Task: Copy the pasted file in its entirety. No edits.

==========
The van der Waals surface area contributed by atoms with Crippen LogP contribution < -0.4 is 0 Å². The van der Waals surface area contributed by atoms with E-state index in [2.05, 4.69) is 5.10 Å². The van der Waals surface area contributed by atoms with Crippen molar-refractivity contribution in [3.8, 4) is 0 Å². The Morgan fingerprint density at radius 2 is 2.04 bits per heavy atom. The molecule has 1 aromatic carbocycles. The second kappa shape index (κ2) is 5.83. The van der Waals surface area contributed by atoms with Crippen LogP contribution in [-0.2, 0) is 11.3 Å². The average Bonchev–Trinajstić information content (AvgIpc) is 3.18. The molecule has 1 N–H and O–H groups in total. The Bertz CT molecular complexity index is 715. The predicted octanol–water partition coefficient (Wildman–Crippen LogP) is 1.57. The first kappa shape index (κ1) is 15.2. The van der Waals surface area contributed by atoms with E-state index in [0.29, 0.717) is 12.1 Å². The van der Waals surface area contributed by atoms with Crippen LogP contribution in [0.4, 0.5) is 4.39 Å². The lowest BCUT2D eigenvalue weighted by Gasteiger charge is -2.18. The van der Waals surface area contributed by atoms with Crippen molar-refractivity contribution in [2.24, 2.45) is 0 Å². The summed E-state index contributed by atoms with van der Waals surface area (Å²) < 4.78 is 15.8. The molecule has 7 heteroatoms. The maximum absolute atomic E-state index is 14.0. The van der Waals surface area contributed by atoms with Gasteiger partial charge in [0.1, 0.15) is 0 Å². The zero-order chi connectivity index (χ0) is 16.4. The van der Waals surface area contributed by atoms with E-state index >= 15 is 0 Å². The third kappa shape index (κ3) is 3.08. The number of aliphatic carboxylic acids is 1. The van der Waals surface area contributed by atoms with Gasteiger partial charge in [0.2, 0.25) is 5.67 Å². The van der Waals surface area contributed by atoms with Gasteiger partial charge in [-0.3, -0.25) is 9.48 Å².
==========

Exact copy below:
The van der Waals surface area contributed by atoms with Crippen LogP contribution < -0.4 is 0 Å². The van der Waals surface area contributed by atoms with E-state index in [2.05, 4.69) is 5.10 Å². The van der Waals surface area contributed by atoms with Crippen molar-refractivity contribution in [3.8, 4) is 0 Å². The Morgan fingerprint density at radius 2 is 2.04 bits per heavy atom. The molecule has 1 aromatic carbocycles. The second kappa shape index (κ2) is 5.83. The van der Waals surface area contributed by atoms with Crippen LogP contribution in [-0.2, 0) is 11.3 Å². The average Bonchev–Trinajstić information content (AvgIpc) is 3.18. The molecule has 1 N–H and O–H groups in total. The Bertz CT molecular complexity index is 715. The predicted octanol–water partition coefficient (Wildman–Crippen LogP) is 1.57. The first kappa shape index (κ1) is 15.2. The van der Waals surface area contributed by atoms with E-state index in [0.29, 0.717) is 12.1 Å². The van der Waals surface area contributed by atoms with Crippen LogP contribution in [0.4, 0.5) is 4.39 Å². The lowest BCUT2D eigenvalue weighted by Gasteiger charge is -2.18. The van der Waals surface area contributed by atoms with Crippen molar-refractivity contribution in [2.24, 2.45) is 0 Å². The summed E-state index contributed by atoms with van der Waals surface area (Å²) < 4.78 is 15.8. The molecule has 7 heteroatoms. The maximum absolute atomic E-state index is 14.0. The van der Waals surface area contributed by atoms with Gasteiger partial charge in [0.1, 0.15) is 0 Å². The zero-order chi connectivity index (χ0) is 16.4. The van der Waals surface area contributed by atoms with E-state index >= 15 is 0 Å². The third kappa shape index (κ3) is 3.08. The number of aliphatic carboxylic acids is 1. The van der Waals surface area contributed by atoms with Gasteiger partial charge in [0.2, 0.25) is 5.67 Å². The van der Waals surface area contributed by atoms with Gasteiger partial charge in [-0.3, -0.25) is 9.48 Å².